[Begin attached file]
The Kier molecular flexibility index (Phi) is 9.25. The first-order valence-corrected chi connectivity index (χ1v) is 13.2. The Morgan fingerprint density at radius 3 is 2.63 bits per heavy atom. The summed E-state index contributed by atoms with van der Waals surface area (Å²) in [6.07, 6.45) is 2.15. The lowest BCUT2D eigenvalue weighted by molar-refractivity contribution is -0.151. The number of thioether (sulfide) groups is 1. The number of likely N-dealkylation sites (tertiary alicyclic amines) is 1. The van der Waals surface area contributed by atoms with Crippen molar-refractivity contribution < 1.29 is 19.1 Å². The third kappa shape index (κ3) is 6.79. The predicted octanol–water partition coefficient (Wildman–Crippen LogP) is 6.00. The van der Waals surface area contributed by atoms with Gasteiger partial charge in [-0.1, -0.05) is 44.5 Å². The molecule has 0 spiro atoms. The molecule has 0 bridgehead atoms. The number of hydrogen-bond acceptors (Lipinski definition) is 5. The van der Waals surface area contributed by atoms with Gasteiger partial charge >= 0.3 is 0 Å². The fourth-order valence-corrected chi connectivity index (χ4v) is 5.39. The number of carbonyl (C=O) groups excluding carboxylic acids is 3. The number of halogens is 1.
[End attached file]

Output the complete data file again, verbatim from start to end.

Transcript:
The Kier molecular flexibility index (Phi) is 9.25. The first-order valence-corrected chi connectivity index (χ1v) is 13.2. The Morgan fingerprint density at radius 3 is 2.63 bits per heavy atom. The summed E-state index contributed by atoms with van der Waals surface area (Å²) in [6.07, 6.45) is 2.15. The lowest BCUT2D eigenvalue weighted by molar-refractivity contribution is -0.151. The number of thioether (sulfide) groups is 1. The number of likely N-dealkylation sites (tertiary alicyclic amines) is 1. The van der Waals surface area contributed by atoms with Crippen molar-refractivity contribution < 1.29 is 19.1 Å². The third kappa shape index (κ3) is 6.79. The predicted octanol–water partition coefficient (Wildman–Crippen LogP) is 6.00. The van der Waals surface area contributed by atoms with Gasteiger partial charge in [-0.1, -0.05) is 44.5 Å². The molecule has 0 spiro atoms. The molecule has 0 bridgehead atoms. The number of hydrogen-bond acceptors (Lipinski definition) is 5. The van der Waals surface area contributed by atoms with Gasteiger partial charge >= 0.3 is 0 Å². The fourth-order valence-corrected chi connectivity index (χ4v) is 5.39. The number of carbonyl (C=O) groups excluding carboxylic acids is 3. The number of halogens is 1.